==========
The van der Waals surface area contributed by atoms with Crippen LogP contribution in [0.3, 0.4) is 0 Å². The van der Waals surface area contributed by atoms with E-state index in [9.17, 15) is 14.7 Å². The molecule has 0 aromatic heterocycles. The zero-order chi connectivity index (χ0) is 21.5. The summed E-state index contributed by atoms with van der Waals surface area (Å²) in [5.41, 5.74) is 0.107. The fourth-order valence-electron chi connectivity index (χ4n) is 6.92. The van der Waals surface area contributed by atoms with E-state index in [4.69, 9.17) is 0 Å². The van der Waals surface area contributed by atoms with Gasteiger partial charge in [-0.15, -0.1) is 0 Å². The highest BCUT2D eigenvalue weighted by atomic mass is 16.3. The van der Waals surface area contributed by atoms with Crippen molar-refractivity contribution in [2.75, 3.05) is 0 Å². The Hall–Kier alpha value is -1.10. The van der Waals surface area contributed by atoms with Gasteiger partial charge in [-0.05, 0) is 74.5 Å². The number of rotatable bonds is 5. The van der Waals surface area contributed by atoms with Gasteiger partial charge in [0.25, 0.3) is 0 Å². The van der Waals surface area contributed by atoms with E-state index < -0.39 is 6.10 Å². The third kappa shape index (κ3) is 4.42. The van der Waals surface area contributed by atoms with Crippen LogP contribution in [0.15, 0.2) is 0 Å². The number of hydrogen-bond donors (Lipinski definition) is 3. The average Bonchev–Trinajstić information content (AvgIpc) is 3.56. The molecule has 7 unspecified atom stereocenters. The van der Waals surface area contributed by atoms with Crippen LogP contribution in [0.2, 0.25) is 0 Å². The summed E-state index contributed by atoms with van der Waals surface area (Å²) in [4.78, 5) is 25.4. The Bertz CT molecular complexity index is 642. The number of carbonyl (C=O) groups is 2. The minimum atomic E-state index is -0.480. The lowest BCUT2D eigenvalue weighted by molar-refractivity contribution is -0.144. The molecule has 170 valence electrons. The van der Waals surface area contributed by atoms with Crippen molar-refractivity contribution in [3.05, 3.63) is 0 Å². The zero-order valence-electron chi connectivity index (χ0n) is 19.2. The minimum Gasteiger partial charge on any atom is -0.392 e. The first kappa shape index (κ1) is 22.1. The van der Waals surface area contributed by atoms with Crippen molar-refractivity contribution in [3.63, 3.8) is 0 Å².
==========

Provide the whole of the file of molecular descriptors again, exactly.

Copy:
The van der Waals surface area contributed by atoms with Crippen LogP contribution in [0.3, 0.4) is 0 Å². The van der Waals surface area contributed by atoms with E-state index in [9.17, 15) is 14.7 Å². The molecule has 0 aromatic heterocycles. The zero-order chi connectivity index (χ0) is 21.5. The summed E-state index contributed by atoms with van der Waals surface area (Å²) in [5.41, 5.74) is 0.107. The fourth-order valence-electron chi connectivity index (χ4n) is 6.92. The van der Waals surface area contributed by atoms with E-state index in [4.69, 9.17) is 0 Å². The van der Waals surface area contributed by atoms with Gasteiger partial charge in [-0.15, -0.1) is 0 Å². The highest BCUT2D eigenvalue weighted by atomic mass is 16.3. The van der Waals surface area contributed by atoms with Crippen molar-refractivity contribution in [2.75, 3.05) is 0 Å². The Hall–Kier alpha value is -1.10. The van der Waals surface area contributed by atoms with Gasteiger partial charge in [-0.05, 0) is 74.5 Å². The number of rotatable bonds is 5. The van der Waals surface area contributed by atoms with Gasteiger partial charge in [0.25, 0.3) is 0 Å². The van der Waals surface area contributed by atoms with E-state index < -0.39 is 6.10 Å². The third kappa shape index (κ3) is 4.42. The van der Waals surface area contributed by atoms with Crippen LogP contribution in [0.15, 0.2) is 0 Å². The number of hydrogen-bond donors (Lipinski definition) is 3. The average Bonchev–Trinajstić information content (AvgIpc) is 3.56. The molecule has 7 unspecified atom stereocenters. The van der Waals surface area contributed by atoms with Crippen LogP contribution in [0.2, 0.25) is 0 Å². The summed E-state index contributed by atoms with van der Waals surface area (Å²) in [4.78, 5) is 25.4. The Bertz CT molecular complexity index is 642. The number of carbonyl (C=O) groups is 2. The minimum atomic E-state index is -0.480. The lowest BCUT2D eigenvalue weighted by molar-refractivity contribution is -0.144. The molecule has 170 valence electrons. The van der Waals surface area contributed by atoms with Crippen molar-refractivity contribution in [3.05, 3.63) is 0 Å². The zero-order valence-electron chi connectivity index (χ0n) is 19.2. The minimum Gasteiger partial charge on any atom is -0.392 e. The first kappa shape index (κ1) is 22.1. The van der Waals surface area contributed by atoms with Crippen molar-refractivity contribution in [3.63, 3.8) is 0 Å².